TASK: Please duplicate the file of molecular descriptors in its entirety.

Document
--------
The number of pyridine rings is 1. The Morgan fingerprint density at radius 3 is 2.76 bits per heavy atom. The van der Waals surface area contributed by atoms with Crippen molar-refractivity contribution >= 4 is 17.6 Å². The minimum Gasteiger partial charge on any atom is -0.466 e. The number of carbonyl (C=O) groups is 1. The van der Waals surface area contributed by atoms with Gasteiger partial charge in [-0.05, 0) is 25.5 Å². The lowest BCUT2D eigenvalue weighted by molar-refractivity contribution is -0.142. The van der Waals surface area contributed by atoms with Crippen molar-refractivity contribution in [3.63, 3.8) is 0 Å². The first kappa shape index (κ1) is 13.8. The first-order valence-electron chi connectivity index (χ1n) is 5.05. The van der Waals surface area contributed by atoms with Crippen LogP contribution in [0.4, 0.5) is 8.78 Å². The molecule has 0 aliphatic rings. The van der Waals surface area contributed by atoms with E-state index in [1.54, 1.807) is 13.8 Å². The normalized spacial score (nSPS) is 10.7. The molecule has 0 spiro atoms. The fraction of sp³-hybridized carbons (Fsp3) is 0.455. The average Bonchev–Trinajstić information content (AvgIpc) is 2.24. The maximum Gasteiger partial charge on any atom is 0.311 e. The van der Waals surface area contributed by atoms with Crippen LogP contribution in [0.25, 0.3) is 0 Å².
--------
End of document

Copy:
The number of pyridine rings is 1. The Morgan fingerprint density at radius 3 is 2.76 bits per heavy atom. The van der Waals surface area contributed by atoms with Crippen molar-refractivity contribution >= 4 is 17.6 Å². The minimum Gasteiger partial charge on any atom is -0.466 e. The number of carbonyl (C=O) groups is 1. The van der Waals surface area contributed by atoms with Gasteiger partial charge in [-0.05, 0) is 25.5 Å². The lowest BCUT2D eigenvalue weighted by molar-refractivity contribution is -0.142. The van der Waals surface area contributed by atoms with Crippen molar-refractivity contribution in [3.63, 3.8) is 0 Å². The first kappa shape index (κ1) is 13.8. The first-order valence-electron chi connectivity index (χ1n) is 5.05. The van der Waals surface area contributed by atoms with Crippen LogP contribution in [0.4, 0.5) is 8.78 Å². The molecule has 0 aliphatic rings. The van der Waals surface area contributed by atoms with E-state index in [1.54, 1.807) is 13.8 Å². The normalized spacial score (nSPS) is 10.7. The molecule has 0 spiro atoms. The fraction of sp³-hybridized carbons (Fsp3) is 0.455. The average Bonchev–Trinajstić information content (AvgIpc) is 2.24. The maximum Gasteiger partial charge on any atom is 0.311 e. The van der Waals surface area contributed by atoms with Crippen LogP contribution in [0.25, 0.3) is 0 Å².